(A sermon based on Luke 9:18-27 for Sunday, August 19, 2012. Eighth in a series...)
Gregg Allman’s disturbingly fascinating autobiography, which I recently finished reading, bears the unfortunate title My Cross to Bear. It is an unfortunate title because it uses that phrase in a way that is all too common but all too incorrect, namely, as a way to name the burdens that come upon us in the course of our living of life. In Gregg’s case, while some of the most difficult crises he faced were thrust upon him, namely, the murder of his father and the accidental death of his big brother Duane, most of his struggles were self-inflicted, such as the liver disease that resulted from his substance abuse. Still, whether we are at fault or not for our struggles, and as real and hard as the struggles of life are, such struggles are not our cross to bear.
Our cross to bear is our following of Jesus in the kind of life that Jesus lived. It is a particularly Christian way of living that is based in our relationship of discipleship to Jesus Christ.
To understand what it means to take up our cross, we need first to have a sense of what it meant for Jesus to take up his cross.
Too simply put, Jesus died on the cross to take the sins and suffering of the world on himself. He entered into human suffering so as to defeat it from the inside. He did so because he was the Messiah, the Son of God who came to inaugurate God’s reign on the earth. God’s way for him to do that was not by overt displays of power but by the living of a self-emptying, self-sacrificing life that led to a self-emptying, self-sacrificing death.
As Jesus said following Peter’s affirmation that Jesus was “the Messiah of God,” “The Son of Man must undergo great suffering, and be rejected by the elders, chief priests, and scribes, and be killed, and on the third day be raised.” As Paul said of Jesus, he “emptied himself, taking the form of a slave, being born in human likeness. And being found in human form, he humbled himself and became obedient to the point of death—even death on a cross” (Philippians 2:7-8).
It was a costly and painful way for Jesus. But Jesus did not undergo his suffering for the sake of undergoing it; he underwent it for the sake of living out his Father’s way for him and for the sake of the hurting, lost, and broken people in the world. He underwent his suffering to take their sins, their pains, and their sorrows onto himself and to suffer with and for them—for us. His suffering was real and he felt his own pains deeply, but he bore what he bore for the sake of others. “The Son of Man,” he said, “came to give his life a ransom for many.”
We very appropriately focus on the fact that Jesus died on the cross for our sins. We need also to focus on the fact that we are to follow Jesus all the time in taking up our own cross. The life that follows the Jesus who died on the cross is the life that follows Jesus in carrying the cross.
Simon of Cyrene carried Jesus’ cross for a while. We are to carry our own cross all the time.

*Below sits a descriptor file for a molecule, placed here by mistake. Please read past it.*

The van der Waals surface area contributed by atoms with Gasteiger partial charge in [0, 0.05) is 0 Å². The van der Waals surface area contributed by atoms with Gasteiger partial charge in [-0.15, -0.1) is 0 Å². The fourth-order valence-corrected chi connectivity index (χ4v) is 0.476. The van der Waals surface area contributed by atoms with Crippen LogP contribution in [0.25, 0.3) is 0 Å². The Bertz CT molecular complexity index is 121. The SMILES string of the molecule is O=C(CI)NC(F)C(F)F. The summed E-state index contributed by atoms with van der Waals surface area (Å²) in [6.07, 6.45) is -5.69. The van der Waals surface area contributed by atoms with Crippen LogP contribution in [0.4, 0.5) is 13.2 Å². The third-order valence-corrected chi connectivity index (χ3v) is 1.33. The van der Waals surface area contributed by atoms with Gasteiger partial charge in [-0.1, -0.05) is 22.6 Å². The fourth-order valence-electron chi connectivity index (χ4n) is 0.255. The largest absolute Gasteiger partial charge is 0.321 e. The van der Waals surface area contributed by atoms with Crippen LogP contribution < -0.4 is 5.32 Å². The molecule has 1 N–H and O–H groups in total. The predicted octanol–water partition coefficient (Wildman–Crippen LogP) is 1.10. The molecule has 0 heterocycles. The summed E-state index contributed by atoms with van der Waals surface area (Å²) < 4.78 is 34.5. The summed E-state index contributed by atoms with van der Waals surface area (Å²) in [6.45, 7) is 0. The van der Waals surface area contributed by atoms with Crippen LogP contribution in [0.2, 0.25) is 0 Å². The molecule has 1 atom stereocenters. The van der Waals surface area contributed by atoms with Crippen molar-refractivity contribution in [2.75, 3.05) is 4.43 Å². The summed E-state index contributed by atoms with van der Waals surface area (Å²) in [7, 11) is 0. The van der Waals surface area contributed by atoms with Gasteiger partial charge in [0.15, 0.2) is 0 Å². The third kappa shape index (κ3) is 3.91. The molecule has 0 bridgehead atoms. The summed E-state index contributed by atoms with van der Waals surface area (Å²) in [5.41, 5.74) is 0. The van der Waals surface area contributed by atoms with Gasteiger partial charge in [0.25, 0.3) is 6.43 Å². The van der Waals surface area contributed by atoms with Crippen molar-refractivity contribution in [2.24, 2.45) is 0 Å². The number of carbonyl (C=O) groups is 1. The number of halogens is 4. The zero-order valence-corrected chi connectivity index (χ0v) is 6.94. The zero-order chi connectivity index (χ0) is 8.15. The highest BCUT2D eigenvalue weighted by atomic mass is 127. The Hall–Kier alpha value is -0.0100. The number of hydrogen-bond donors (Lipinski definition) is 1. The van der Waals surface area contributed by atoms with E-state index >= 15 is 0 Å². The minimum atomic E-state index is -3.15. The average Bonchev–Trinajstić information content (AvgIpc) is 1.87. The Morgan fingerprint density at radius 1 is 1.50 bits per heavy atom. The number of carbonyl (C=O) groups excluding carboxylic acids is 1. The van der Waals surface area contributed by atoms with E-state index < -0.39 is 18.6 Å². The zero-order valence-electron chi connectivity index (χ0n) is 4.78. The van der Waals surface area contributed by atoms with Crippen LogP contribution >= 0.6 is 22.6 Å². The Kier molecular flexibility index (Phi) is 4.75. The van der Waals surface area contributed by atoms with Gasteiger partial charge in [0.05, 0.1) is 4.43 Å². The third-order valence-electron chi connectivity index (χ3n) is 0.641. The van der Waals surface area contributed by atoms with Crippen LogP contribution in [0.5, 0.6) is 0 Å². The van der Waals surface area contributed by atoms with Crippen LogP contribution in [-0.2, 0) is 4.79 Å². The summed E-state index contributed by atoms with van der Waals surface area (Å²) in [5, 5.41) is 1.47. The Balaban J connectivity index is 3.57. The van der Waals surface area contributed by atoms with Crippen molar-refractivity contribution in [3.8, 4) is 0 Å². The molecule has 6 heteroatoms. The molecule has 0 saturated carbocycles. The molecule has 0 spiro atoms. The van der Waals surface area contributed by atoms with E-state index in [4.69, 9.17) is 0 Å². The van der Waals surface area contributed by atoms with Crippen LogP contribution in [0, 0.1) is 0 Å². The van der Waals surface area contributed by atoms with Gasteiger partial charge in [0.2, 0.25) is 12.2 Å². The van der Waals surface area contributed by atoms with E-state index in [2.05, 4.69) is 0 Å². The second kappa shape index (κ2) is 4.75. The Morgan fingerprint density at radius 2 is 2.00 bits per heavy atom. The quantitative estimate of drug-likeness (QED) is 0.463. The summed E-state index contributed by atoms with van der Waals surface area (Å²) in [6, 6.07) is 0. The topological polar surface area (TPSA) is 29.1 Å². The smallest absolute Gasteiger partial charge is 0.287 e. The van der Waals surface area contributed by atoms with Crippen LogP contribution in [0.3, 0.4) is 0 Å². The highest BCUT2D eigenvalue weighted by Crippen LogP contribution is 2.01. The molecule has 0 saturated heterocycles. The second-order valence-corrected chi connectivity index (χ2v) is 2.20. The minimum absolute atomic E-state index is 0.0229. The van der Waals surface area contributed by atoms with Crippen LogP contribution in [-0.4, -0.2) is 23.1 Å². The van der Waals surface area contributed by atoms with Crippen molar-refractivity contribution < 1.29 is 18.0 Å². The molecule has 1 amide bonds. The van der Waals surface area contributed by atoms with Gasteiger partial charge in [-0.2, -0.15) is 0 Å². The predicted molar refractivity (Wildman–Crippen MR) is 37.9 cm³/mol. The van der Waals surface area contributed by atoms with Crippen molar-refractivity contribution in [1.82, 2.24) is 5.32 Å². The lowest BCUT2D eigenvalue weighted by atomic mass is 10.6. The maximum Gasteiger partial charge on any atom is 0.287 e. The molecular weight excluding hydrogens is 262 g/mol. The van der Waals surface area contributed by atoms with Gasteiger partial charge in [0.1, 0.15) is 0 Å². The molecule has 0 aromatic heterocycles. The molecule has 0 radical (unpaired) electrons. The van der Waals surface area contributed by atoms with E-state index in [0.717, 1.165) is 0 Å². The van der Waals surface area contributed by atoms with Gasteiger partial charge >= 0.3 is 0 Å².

We are called to be a suffering people; we are called to be a suffering church.
It may be that the only true church is a suffering church, a church that suffers for the sake of the suffering world. If we are the body of Christ in the world, we will join in the suffering that he endured for the sake of suffering people.
As Douglas John Hall put it, the church is “called to suffer because there is suffering—that is, because God’s creatures, including human beings, are already suffering, because ‘the whole creation groans.’” Hall went on to say,
The point is: the suffering of the church is not the goal but the consequence of faith. For faith…is that trust in God then frees us sufficiently from self to make us cognizant of and compassionate in relation toward the other—in particular, the other who suffers, who is hungry and thirsty, who is imprisoned; the other who ‘fell among thieves’; the other who knocks at our door at midnight in need. The church is a community of suffering because it is a community whose eyes have been opened to the suffering that exists. [Douglas John Hall, The Cross in our Context: Jesus and the Suffering World (Minneapolis: Fortress, 2003), p. 152]
So, just as Jesus took up his cross to enter into the suffering of people so as to overcome it, so are we to enter into the suffering of the people around us to overcome it.
There are many obstacles to taking up our crosses and following Jesus by taking on the suffering of the world. One is self-centeredness; the church is too often afflicted with an “us first, them if we can get to them” attitude when our first thought needs to be about them. Another is escapism; it’s just easier to turn our heads and close our eyes to the great hurts all around us than to bring that pain into our hearts and lives but that’s what we need to do.
Mr. Dylan posed the question 50 years ago: “How many times can a man turn his head and pretend that he just doesn’t see?” Indeed. But surely we must open our eyes and see. We are Christians. We are followers of Jesus. We are bearers of our crosses. We invite the hurts of others onto ourselves and say, “Let us be with you. Let us love you. Let us heal you.”
What kinds of approaches should we take? They are innumerable. I’d encourage us to remember the story of the Good Samaritan so as to follow the Samarian’s model. The first step is to notice. The second step is to approach. The third step is to take whatever action you can.
Jesus told his disciples that there were some standing there that day who would see the kingdom come before they died. He was talking, I believe, about those who would take up their crosses and follow him, about those who would live his kind of life in the world, and about those in whom the kingdom would be seen.
Do you want to see the kingdom come? Take up your cross and follow Jesus….